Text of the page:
FRANKFORT, Ky. – A Kentucky-based environmental consultant says the state can no longer afford to miss out on clean-energy jobs.
The House Economic Development Committee was briefed Thursday on the need for a Renewable Energy and Energy Efficiency Portfolio Standard. The standard, which requires utilities to gradually increase their use and purchase of renewable energy, is law in 29 states.
Environmental management and policy consultant Randy Strobo, a Louisville attorney and professor, told lawmakers that the standard, known as REPS, would create jobs and “saves money, improves efficiency, improves public health and invigorates the economy.”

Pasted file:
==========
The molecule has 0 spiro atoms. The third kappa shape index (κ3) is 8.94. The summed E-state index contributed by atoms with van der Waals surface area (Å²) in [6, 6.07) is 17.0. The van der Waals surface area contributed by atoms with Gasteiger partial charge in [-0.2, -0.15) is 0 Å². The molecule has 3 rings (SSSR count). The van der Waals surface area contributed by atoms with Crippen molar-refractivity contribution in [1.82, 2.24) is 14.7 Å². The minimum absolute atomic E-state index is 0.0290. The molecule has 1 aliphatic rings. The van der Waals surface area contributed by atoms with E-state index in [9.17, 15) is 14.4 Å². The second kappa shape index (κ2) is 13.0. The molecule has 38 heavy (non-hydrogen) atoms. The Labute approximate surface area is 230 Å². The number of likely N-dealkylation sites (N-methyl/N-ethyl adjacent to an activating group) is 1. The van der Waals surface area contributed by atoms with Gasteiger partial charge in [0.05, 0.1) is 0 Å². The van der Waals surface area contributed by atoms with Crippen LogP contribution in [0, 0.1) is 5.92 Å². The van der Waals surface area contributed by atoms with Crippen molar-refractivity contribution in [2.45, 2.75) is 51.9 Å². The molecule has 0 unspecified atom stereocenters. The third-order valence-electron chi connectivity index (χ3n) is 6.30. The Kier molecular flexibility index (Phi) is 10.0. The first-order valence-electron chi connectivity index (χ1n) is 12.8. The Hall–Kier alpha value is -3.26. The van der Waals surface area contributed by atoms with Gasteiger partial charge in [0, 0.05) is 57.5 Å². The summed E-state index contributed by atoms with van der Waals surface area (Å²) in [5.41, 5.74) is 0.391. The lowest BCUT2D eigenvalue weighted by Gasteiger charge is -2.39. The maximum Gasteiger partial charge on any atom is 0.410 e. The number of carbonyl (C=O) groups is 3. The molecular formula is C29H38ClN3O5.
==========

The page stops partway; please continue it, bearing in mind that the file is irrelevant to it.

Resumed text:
According to Strobo, Kentucky generates only 3 percent of its power from renewable sources. A REPS law would require investor-owned utilities and rural electric cooperatives to increase that to 12.5 percent by 2026.
Strobo claimed the demand for electricity would shrink, and utility bills would be lower than without the standards. North Carolina set standards in 2007.
Daniel Brookshire, regulatory and policy analyst for the North Carolina Sustainable Energy Association, told Kentucky lawmakers that it’s created thousands of jobs.
“Most of the firms are in energy efficiency, so they’re doing weatherizations. – that’s the bulk of the sector,” he said, ” and then, that’s followed by solar.”
The 2015 North Carolina Clean Energy Industry Census, released this week, estimated that the industry generated $7 billion in revenue last year, a 45 percent increase over 2014. Brookshire said there were 26,000 full-time jobs in clean-energy fields last year in North Carolina.